Now, at Regent College, where I used to teach, we took this problem seriously and tried to make up for it in two ways. We required a lot of hours for each degree and we set a very steep learning curve. Our intention was to put our students through a program extensive and rigorous enough that by the time they were done, they really could hold their own with holders of master’s degrees in other fields. (I’m not sure we pulled it off for all of our students, but at least the best were accepted into first-tier doctoral programs around the world, so that gave us some assurance.)

Today, however, I’m deeply concerned (and, yes, that’s a euphemism) because a very fine senior student of ours here at Crandall University is being told that precisely none of her undergraduate courses in Biblical Studies will count toward her entering an M.Div. program at one of Canada’s more reputable seminaries. Why not? Because her courses are undergraduate, while theirs are graduate courses.

There is an impolite term for such nonsense that I cannot bring myself to type here. But it is indeed nonsense.

Let’s ignore the fact that the three of us professors in this little Religious Studies department in this little Maritime school have better credentials—in training and in publication—than any three professors at the school in question.

Let’s focus instead on the fact that the materials that a Crandall student studies are exactly the same as she would study at this seminary: same Bible content, same textbooks, same secondary sources, same overall curriculum. So what differences remain?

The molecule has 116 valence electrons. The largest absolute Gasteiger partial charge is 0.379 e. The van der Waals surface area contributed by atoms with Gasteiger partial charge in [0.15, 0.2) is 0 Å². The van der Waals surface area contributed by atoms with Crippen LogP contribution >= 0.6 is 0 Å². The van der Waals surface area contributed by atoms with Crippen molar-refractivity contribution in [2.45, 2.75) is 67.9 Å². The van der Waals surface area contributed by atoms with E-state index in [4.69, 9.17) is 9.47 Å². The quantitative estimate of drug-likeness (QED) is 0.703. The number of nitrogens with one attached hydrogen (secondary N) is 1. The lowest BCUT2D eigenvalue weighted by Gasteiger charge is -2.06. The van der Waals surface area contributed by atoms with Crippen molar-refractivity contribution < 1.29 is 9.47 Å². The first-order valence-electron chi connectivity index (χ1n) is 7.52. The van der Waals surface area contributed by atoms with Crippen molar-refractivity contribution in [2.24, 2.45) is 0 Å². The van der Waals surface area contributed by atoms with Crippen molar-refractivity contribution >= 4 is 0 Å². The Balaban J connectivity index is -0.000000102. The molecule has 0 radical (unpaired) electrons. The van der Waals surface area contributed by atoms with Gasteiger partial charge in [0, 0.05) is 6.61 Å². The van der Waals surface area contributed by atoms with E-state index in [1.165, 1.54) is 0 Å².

The seminary might bravely suggest that their grading standards are higher. I respectfully suggest that I doubt that very much. But even if they are, they could award our students full credit for what they have done and just put “P” for “pass” on their seminary transcript, letting the rest of the grades, earned there, tell the tale of the student’s success at that level.

I appreciate that my suggestion actually puts the seminaries in serious jeopardy in terms of both prestige and finances. If they really did acknowledge fully the work done at the undergraduate level of Canada’s Christian universities, graduates of such schools would easily qualify for more than half of the M.Div. curriculum, made up as so much of it is by…yes…introductory courses: in Bible, church history, theology, etc. Again, it’s perfectly right that the seminary curriculum is made up of such courses, since what they’re offering is a first degree in divinity. What isn’t right is holding back students who have already done exactly the same work and making them literally repeat it on the grounds that what the seminary offers is qualitatively different.

It isn’t.

And this nonsense should stop.

Now, if I have somehow seriously misunderstood the situation, I sincerely invite those who know better to e-mail me and I’ll acknowledge their rebuttals in a subsequent post:

But if I haven’t, then North American seminaries should reconsider their policies regarding advanced standing for holders of pertinent undergraduate degrees and admit the obvious duplication. Yes, that will mean less tuition revenue for them. But they might gain more students.

And more respect from those of us who see what’s going on and are fed up with it.

UPDATE: I have recently learned that a memorandum of understanding has been negotiated between our school and our denominational seminary, Acadia Divinity College, along these lines. I haven’t been part of those discussions, so I don’t have much knowledge of them, but it is encouraging news.